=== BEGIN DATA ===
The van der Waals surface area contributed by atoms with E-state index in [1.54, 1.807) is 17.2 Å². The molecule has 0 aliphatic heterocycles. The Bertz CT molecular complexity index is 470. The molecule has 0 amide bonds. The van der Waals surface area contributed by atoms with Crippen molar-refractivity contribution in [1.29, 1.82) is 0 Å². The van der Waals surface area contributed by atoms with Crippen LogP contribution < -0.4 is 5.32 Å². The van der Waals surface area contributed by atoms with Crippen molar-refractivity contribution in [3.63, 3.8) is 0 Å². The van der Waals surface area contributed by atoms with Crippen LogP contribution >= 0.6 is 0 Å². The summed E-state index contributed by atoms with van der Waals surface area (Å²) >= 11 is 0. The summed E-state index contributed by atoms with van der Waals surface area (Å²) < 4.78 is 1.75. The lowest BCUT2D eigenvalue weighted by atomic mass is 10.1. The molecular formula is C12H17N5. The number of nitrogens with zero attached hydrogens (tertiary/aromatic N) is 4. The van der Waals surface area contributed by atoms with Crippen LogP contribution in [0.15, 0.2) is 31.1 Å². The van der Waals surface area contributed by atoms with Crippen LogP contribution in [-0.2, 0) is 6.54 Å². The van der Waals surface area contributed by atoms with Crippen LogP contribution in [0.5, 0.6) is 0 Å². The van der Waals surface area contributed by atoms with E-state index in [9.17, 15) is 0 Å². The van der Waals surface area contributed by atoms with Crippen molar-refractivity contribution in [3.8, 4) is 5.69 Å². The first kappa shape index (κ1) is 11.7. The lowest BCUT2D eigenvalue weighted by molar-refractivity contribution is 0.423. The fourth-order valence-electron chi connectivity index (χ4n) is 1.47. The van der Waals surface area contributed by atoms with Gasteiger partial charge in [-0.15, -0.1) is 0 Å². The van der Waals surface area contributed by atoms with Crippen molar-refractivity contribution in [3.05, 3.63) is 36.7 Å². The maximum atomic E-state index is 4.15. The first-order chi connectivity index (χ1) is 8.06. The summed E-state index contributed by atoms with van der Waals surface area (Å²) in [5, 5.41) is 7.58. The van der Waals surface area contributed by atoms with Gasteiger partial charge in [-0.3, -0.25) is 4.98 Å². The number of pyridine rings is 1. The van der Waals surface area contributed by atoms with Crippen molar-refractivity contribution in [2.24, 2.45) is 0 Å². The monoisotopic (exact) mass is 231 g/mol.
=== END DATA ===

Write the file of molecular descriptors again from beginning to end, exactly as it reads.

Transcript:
The van der Waals surface area contributed by atoms with E-state index in [1.54, 1.807) is 17.2 Å². The molecule has 0 aliphatic heterocycles. The Bertz CT molecular complexity index is 470. The molecule has 0 amide bonds. The van der Waals surface area contributed by atoms with Crippen molar-refractivity contribution in [1.29, 1.82) is 0 Å². The van der Waals surface area contributed by atoms with Crippen LogP contribution < -0.4 is 5.32 Å². The van der Waals surface area contributed by atoms with Crippen molar-refractivity contribution in [3.63, 3.8) is 0 Å². The van der Waals surface area contributed by atoms with Crippen LogP contribution >= 0.6 is 0 Å². The summed E-state index contributed by atoms with van der Waals surface area (Å²) >= 11 is 0. The summed E-state index contributed by atoms with van der Waals surface area (Å²) < 4.78 is 1.75. The lowest BCUT2D eigenvalue weighted by atomic mass is 10.1. The molecular formula is C12H17N5. The number of nitrogens with zero attached hydrogens (tertiary/aromatic N) is 4. The van der Waals surface area contributed by atoms with Crippen LogP contribution in [0.15, 0.2) is 31.1 Å². The van der Waals surface area contributed by atoms with Crippen LogP contribution in [-0.2, 0) is 6.54 Å². The van der Waals surface area contributed by atoms with Crippen LogP contribution in [0.5, 0.6) is 0 Å². The van der Waals surface area contributed by atoms with E-state index in [9.17, 15) is 0 Å². The van der Waals surface area contributed by atoms with Crippen molar-refractivity contribution in [3.8, 4) is 5.69 Å². The first kappa shape index (κ1) is 11.7. The lowest BCUT2D eigenvalue weighted by molar-refractivity contribution is 0.423. The fourth-order valence-electron chi connectivity index (χ4n) is 1.47. The van der Waals surface area contributed by atoms with Gasteiger partial charge in [-0.15, -0.1) is 0 Å². The van der Waals surface area contributed by atoms with Crippen molar-refractivity contribution in [3.05, 3.63) is 36.7 Å². The maximum atomic E-state index is 4.15. The first-order chi connectivity index (χ1) is 8.06. The summed E-state index contributed by atoms with van der Waals surface area (Å²) in [5, 5.41) is 7.58. The van der Waals surface area contributed by atoms with Gasteiger partial charge in [-0.3, -0.25) is 4.98 Å². The number of pyridine rings is 1. The van der Waals surface area contributed by atoms with Crippen molar-refractivity contribution in [2.24, 2.45) is 0 Å². The monoisotopic (exact) mass is 231 g/mol.